A Few Heads Up For Every Logo Designer Client Out There

Corporate Logo Design

A Few Heads Up For Every Logo Designer Client Out There

Searching up a credible logo designer to design your brand the most perfect logo?

Here are some interesting things that are important for you to know. After carrying out detailed research on what other logo designers have to say to their clients when they come up to them with a logo design proposition, we have created this article to help you understand what you (as a client) shouldn’t say or do.

So without further Ado, let’s begin.

1) Never Start a Conversation with a Designer by Saying, “Hey, I need a Logo Design.”

It is best advised that you should not limit yourself to just a design when it comes to a logo. Although a logo is a small part of your brand but when you are dealing with designers, they want the big picture.

Dean Giavos is a designer who mostly consults and design restaurant based logos. And here’s something valuable that Dean has to say to the readers:  

“I wish clients understood that it’s never just about a logo; it’s how that logo works in a system. You can have a cool logo, but if that design doesn’t translate and complement the rest of your branding, people will be able to tell—even if they don’t know design.”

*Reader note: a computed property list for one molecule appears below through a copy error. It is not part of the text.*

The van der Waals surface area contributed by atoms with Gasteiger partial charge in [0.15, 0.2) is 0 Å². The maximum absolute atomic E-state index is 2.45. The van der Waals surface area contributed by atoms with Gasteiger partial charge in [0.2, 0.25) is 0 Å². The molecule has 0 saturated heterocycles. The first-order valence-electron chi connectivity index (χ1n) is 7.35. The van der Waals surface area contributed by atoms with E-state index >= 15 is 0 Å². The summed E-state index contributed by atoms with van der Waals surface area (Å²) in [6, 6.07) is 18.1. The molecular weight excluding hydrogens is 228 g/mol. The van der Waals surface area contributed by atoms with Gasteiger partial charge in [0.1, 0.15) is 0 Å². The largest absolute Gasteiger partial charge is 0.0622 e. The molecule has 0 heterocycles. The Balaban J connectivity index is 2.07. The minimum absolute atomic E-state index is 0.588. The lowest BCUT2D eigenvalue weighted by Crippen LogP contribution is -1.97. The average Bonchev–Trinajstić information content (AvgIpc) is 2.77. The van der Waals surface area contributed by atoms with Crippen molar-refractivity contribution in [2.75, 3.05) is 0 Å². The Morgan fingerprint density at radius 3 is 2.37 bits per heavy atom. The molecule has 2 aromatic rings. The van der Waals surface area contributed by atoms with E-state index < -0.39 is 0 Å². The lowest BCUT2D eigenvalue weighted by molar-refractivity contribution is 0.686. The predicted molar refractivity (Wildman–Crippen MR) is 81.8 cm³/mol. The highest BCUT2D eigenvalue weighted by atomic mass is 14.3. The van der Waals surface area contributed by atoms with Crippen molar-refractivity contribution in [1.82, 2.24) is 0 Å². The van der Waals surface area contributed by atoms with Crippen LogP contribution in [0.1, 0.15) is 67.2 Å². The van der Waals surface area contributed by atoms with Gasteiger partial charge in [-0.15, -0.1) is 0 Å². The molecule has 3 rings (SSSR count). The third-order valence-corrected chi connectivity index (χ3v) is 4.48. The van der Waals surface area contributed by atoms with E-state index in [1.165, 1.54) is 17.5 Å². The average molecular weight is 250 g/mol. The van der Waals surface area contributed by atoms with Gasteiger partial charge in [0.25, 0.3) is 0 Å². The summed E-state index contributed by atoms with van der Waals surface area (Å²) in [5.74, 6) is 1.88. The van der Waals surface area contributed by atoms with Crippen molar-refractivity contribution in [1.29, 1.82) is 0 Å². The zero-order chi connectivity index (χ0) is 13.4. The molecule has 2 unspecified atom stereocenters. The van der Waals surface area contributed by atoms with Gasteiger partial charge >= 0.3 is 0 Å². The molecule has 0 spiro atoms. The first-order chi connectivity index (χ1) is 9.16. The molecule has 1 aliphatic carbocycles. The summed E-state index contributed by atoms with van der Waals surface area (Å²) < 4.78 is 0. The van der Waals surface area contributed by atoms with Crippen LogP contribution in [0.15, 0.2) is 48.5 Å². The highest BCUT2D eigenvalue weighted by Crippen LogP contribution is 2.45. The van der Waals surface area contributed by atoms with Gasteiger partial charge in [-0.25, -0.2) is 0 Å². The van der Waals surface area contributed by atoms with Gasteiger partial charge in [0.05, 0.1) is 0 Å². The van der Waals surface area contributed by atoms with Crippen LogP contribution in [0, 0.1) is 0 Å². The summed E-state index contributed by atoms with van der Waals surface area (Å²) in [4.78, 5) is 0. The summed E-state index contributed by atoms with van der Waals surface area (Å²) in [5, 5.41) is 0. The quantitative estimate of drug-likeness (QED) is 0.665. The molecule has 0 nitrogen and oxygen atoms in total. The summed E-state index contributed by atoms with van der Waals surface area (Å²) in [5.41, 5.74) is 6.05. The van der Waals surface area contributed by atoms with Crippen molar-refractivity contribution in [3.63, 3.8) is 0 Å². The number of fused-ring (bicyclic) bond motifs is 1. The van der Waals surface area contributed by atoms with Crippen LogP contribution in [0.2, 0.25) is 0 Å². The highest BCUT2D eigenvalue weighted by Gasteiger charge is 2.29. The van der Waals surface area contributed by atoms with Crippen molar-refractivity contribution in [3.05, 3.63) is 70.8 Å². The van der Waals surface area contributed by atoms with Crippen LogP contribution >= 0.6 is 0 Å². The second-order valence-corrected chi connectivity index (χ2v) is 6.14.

Dean believes that logo isn’t just something that you get designed and start plastering away on your products. It is the tool that lifts the value of your brand. Using a logo where it does not fit will not only damage your brand value but it will also convince your customer to check out other alternatives as well.

2) Don’t Create False Expectations in Your Mind so You May Later Regret it

Just like you, your service provider also knows how to run his business. If you have picked someone to design your company logo, then I am sure you did because there were many positive reviews about them.

Now, some people don’t realize the significance of expertise and instead of simple pitch, gather, work, approve, and delivery model they instead have to go through an entirely different process.

They had to come across the client’s unique demands, multiple rejections, unnecessary bashing, etc. This is not the right way forward in any kind of business. Clients should never create false expectations.

So when the next time your designer tells you, “Hey Jackie, that logo in pink color doesn’t look nice!” try to understand that he is saying it out of experience because he spent a good amount of years in business.

3) Miscommunications or Lack of Communication Can Break the Deal Permanently

Now, your designer is definitely an expert but he is no Merlin with a crystal ball to scoop into the future or see into your mind. Lack of communication or miscommunication is why most projects turn total sour.

As a client, it is your responsibility to communicate everything important about your brand logo. Also, keep enough room to allow your logo designer to offer his expert insight and understand it.

You may be an expert in manufacturing cars, building constructions sites, real estate or accountancy; but you are not an expert in logo designing. Instead, I believe the other guy designing the logo actually is.